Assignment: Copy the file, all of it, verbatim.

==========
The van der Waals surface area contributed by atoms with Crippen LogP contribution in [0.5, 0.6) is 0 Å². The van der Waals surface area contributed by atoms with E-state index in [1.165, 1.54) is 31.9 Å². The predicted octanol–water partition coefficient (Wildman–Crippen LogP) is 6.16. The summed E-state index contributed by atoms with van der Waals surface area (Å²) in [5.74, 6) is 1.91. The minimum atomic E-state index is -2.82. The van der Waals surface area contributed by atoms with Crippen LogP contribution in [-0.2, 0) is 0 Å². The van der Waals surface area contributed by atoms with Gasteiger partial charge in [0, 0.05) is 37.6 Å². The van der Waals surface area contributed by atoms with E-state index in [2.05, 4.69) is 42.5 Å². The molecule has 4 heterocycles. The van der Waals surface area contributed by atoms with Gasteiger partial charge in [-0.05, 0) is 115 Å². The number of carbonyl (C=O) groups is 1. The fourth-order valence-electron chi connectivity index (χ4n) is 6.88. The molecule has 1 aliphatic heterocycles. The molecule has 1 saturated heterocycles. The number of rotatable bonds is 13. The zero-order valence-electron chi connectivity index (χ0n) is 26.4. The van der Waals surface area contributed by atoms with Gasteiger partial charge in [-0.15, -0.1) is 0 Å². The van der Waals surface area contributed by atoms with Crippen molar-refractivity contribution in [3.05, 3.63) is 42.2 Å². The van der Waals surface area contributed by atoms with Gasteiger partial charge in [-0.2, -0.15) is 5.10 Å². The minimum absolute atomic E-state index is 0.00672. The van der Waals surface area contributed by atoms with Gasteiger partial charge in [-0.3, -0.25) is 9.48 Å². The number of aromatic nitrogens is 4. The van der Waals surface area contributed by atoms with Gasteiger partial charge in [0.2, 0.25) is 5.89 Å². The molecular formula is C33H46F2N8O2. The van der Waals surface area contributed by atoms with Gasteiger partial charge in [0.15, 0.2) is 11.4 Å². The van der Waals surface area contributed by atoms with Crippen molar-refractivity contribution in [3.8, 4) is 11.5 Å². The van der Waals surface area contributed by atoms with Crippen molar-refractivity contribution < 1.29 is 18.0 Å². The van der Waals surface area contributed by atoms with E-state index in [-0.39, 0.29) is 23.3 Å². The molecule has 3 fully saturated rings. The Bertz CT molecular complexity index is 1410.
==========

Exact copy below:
The van der Waals surface area contributed by atoms with Crippen LogP contribution in [0.5, 0.6) is 0 Å². The van der Waals surface area contributed by atoms with E-state index in [1.165, 1.54) is 31.9 Å². The predicted octanol–water partition coefficient (Wildman–Crippen LogP) is 6.16. The summed E-state index contributed by atoms with van der Waals surface area (Å²) in [5.74, 6) is 1.91. The minimum atomic E-state index is -2.82. The van der Waals surface area contributed by atoms with Crippen LogP contribution in [-0.2, 0) is 0 Å². The van der Waals surface area contributed by atoms with Gasteiger partial charge in [0, 0.05) is 37.6 Å². The van der Waals surface area contributed by atoms with E-state index in [2.05, 4.69) is 42.5 Å². The molecule has 4 heterocycles. The van der Waals surface area contributed by atoms with Gasteiger partial charge in [-0.05, 0) is 115 Å². The number of carbonyl (C=O) groups is 1. The fourth-order valence-electron chi connectivity index (χ4n) is 6.88. The molecule has 1 aliphatic heterocycles. The molecule has 1 saturated heterocycles. The number of rotatable bonds is 13. The zero-order valence-electron chi connectivity index (χ0n) is 26.4. The van der Waals surface area contributed by atoms with Gasteiger partial charge in [-0.15, -0.1) is 0 Å². The van der Waals surface area contributed by atoms with Crippen molar-refractivity contribution in [3.05, 3.63) is 42.2 Å². The van der Waals surface area contributed by atoms with Gasteiger partial charge in [-0.2, -0.15) is 5.10 Å². The minimum absolute atomic E-state index is 0.00672. The van der Waals surface area contributed by atoms with Gasteiger partial charge in [-0.3, -0.25) is 9.48 Å². The number of aromatic nitrogens is 4. The van der Waals surface area contributed by atoms with Gasteiger partial charge in [0.2, 0.25) is 5.89 Å². The molecular formula is C33H46F2N8O2. The van der Waals surface area contributed by atoms with Gasteiger partial charge in [0.15, 0.2) is 11.4 Å². The van der Waals surface area contributed by atoms with Crippen molar-refractivity contribution in [3.8, 4) is 11.5 Å². The van der Waals surface area contributed by atoms with Crippen molar-refractivity contribution < 1.29 is 18.0 Å². The van der Waals surface area contributed by atoms with E-state index in [-0.39, 0.29) is 23.3 Å². The molecule has 3 fully saturated rings. The Bertz CT molecular complexity index is 1410.